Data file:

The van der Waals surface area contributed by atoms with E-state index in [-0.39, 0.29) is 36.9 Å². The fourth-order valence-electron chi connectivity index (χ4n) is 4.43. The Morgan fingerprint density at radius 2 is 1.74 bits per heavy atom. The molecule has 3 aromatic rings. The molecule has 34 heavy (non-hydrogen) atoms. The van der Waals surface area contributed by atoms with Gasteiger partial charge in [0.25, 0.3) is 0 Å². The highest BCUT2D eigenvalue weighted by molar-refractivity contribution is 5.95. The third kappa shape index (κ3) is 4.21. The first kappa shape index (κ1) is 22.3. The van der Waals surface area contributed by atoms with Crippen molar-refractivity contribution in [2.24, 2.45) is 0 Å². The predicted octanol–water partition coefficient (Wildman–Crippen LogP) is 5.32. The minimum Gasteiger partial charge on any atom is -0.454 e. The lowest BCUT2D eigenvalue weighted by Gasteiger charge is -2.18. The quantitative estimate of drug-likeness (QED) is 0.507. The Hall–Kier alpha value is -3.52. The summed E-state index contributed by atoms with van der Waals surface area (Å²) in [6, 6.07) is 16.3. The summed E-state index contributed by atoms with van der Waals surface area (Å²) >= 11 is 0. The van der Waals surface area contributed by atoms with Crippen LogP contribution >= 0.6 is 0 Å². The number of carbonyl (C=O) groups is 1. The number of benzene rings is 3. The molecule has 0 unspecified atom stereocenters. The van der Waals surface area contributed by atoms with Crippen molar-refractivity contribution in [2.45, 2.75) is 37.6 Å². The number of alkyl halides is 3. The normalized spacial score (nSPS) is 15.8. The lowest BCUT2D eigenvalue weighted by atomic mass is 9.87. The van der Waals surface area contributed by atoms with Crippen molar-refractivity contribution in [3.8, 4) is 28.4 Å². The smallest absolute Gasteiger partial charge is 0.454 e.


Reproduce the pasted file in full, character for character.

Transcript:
The van der Waals surface area contributed by atoms with E-state index in [-0.39, 0.29) is 36.9 Å². The fourth-order valence-electron chi connectivity index (χ4n) is 4.43. The Morgan fingerprint density at radius 2 is 1.74 bits per heavy atom. The molecule has 3 aromatic rings. The molecule has 34 heavy (non-hydrogen) atoms. The van der Waals surface area contributed by atoms with Gasteiger partial charge in [0.25, 0.3) is 0 Å². The highest BCUT2D eigenvalue weighted by molar-refractivity contribution is 5.95. The third kappa shape index (κ3) is 4.21. The first kappa shape index (κ1) is 22.3. The van der Waals surface area contributed by atoms with Crippen molar-refractivity contribution in [2.24, 2.45) is 0 Å². The predicted octanol–water partition coefficient (Wildman–Crippen LogP) is 5.32. The minimum Gasteiger partial charge on any atom is -0.454 e. The lowest BCUT2D eigenvalue weighted by Gasteiger charge is -2.18. The quantitative estimate of drug-likeness (QED) is 0.507. The Hall–Kier alpha value is -3.52. The summed E-state index contributed by atoms with van der Waals surface area (Å²) in [6, 6.07) is 16.3. The summed E-state index contributed by atoms with van der Waals surface area (Å²) >= 11 is 0. The van der Waals surface area contributed by atoms with Crippen LogP contribution >= 0.6 is 0 Å². The number of carbonyl (C=O) groups is 1. The number of benzene rings is 3. The molecule has 0 unspecified atom stereocenters. The van der Waals surface area contributed by atoms with Crippen molar-refractivity contribution in [2.45, 2.75) is 37.6 Å². The number of alkyl halides is 3. The normalized spacial score (nSPS) is 15.8. The lowest BCUT2D eigenvalue weighted by atomic mass is 9.87. The van der Waals surface area contributed by atoms with Crippen molar-refractivity contribution in [3.8, 4) is 28.4 Å². The smallest absolute Gasteiger partial charge is 0.454 e.